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The Clouds are Forming: The Legal Cloud Computing Association Announces its Formation and Web Presence

(12/16/2010)  Recognized leaders in legal cloud computing announced today the formation of the Legal Cloud Computing Association (LCCA), an organization whose purpose is to facilitate the rapid adoption of cloud computing technology within the legal profession, consistent with the highest standards of professionalism and ethical compliance.

The organization’s goal is to promote standards for cloud computing that are responsive to the needs of the legal profession and to enable lawyers to become aware of the benefits of computing technology through the development and distribution of education and informational resources.

The LCCA also announced the publication of its response to the ABA Commission on Ethics 20/20 Working Group with respect to the Commission’s September 10, 2010 call for comments on Client Confidentiality and the Use of Technology.

The group, consisting of Clio (Themis Solutions Inc.), DirectLaw, Inc., Rocket Matter, LLC and Total Attorneys, LLC, will cooperate with Bar Associations and other policy-forming bodies to release guidelines, standards, “best practices“, and educational resources relating to the use of cloud computing in the legal profession.

An informational website for the group: http://www.legalcloudcomputingassociation.org

You can see the rest of their press release at: http://www.legalcloudcomputingassociation.org/Home/industry-leaders-join-to-form-legal-cloud-computing-association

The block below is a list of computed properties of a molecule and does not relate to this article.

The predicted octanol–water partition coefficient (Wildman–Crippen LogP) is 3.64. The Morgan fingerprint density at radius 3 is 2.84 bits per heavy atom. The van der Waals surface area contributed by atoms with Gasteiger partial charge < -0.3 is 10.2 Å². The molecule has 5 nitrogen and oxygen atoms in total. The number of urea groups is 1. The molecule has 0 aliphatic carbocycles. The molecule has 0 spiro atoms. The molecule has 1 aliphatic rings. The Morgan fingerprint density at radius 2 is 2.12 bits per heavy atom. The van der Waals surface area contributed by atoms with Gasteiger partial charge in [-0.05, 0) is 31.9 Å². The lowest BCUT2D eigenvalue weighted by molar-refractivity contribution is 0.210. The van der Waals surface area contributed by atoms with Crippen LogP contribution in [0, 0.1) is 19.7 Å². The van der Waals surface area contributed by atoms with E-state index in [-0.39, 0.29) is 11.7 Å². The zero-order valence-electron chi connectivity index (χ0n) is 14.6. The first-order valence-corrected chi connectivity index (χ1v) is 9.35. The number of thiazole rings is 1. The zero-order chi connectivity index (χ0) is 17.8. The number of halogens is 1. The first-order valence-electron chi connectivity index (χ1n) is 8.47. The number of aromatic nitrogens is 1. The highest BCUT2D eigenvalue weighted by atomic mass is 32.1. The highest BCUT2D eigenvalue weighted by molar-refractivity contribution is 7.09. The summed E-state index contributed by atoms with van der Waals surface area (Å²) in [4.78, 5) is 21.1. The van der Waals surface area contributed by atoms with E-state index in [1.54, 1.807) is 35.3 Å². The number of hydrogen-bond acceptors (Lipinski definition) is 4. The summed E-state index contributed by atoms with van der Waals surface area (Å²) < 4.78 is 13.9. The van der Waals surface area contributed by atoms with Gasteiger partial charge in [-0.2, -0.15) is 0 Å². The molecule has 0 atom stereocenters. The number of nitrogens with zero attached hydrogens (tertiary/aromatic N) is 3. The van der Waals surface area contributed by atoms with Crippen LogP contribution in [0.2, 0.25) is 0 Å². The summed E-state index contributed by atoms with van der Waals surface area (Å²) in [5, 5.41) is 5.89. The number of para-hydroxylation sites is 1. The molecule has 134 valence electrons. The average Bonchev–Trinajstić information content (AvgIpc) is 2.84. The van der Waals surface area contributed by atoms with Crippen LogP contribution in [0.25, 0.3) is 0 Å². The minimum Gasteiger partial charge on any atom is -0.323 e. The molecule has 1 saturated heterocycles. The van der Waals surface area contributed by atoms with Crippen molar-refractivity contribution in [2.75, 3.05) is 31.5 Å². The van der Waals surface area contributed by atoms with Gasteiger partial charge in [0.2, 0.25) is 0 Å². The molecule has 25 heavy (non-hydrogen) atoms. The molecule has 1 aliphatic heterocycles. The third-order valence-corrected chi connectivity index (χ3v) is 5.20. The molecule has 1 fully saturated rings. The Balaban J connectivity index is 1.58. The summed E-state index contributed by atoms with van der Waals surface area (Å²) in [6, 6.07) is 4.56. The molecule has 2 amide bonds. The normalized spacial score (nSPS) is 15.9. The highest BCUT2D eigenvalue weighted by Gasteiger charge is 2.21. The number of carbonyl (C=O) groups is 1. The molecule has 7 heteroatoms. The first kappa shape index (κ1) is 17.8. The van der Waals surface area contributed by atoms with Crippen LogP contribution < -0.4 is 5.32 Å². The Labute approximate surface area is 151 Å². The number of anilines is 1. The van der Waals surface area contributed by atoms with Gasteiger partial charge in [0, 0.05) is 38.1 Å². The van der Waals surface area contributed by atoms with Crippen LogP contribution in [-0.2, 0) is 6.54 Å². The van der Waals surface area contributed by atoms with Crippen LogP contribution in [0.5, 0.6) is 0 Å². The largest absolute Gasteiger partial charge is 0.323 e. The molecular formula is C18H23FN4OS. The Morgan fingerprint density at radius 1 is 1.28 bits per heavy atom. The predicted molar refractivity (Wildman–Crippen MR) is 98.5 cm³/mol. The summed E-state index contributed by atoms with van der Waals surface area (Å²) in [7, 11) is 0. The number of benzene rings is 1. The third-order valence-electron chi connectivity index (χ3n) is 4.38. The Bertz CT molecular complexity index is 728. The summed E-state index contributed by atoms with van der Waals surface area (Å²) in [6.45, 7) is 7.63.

Of additional note is their response to the call for comments on client confidentiality and cloud computing in the legal profession: See, www.legalcloudcomputingassociation.org/Home/aba-ethics-20-20-response

My comments:

I think that the formation of a legal cloud computing association is not only timely, but incredibly necessary.  All too often, the everyday practitioner ends up behind the ethics of a given technology and today’s way of practicing law requires vigilance in keeping up to date on the various developments in tech.

While its is often easy to employ a new technology, it does not mean that any given state bar association will understand it or make room for use of the new tech.  This unavoidable gap in communications is readily evident in recent legal treatises on the issues.  It simply may be that tech is moving so fast that there is no practical way for state bar associations to keep up with the developments.  If this is the case, then any problems arising are something that can only be prevented by realtime communication between the tech-movers and the various bar associations.  It is critically important that “cloud lawyers” have a voice in the state bar associations as well as within the tech community.

Having a voice in the tech community means that we will have ever-improving tools for our profession, movement toward an environmentally friendly practice, and better ways of enjoying solo practice.  It also probably goes without saying that we also need to maintain our competitive edge on each other and for the benefit of the clients we advocate for.

Much thanks to the LCCA for starting this up and I wish them the absolute best coming into 2011 and beyond.

Law Office Software for The Macintosh

Law Office Software for The Macintosh /Attorney using Macintosh Legal Software.

This site has a good listing of much of the software that an attorney might be interested in using. Topics include law office management, estate planning, billing, family law, patent law and other substantive areas.  A newsletter subscription is available to viewers along with an “Attorney’s Toolbox” page with information concerning online legal research sites and other valuable information.  Great site for a wide array of legal software, discovery hints, trial preparation and online research options.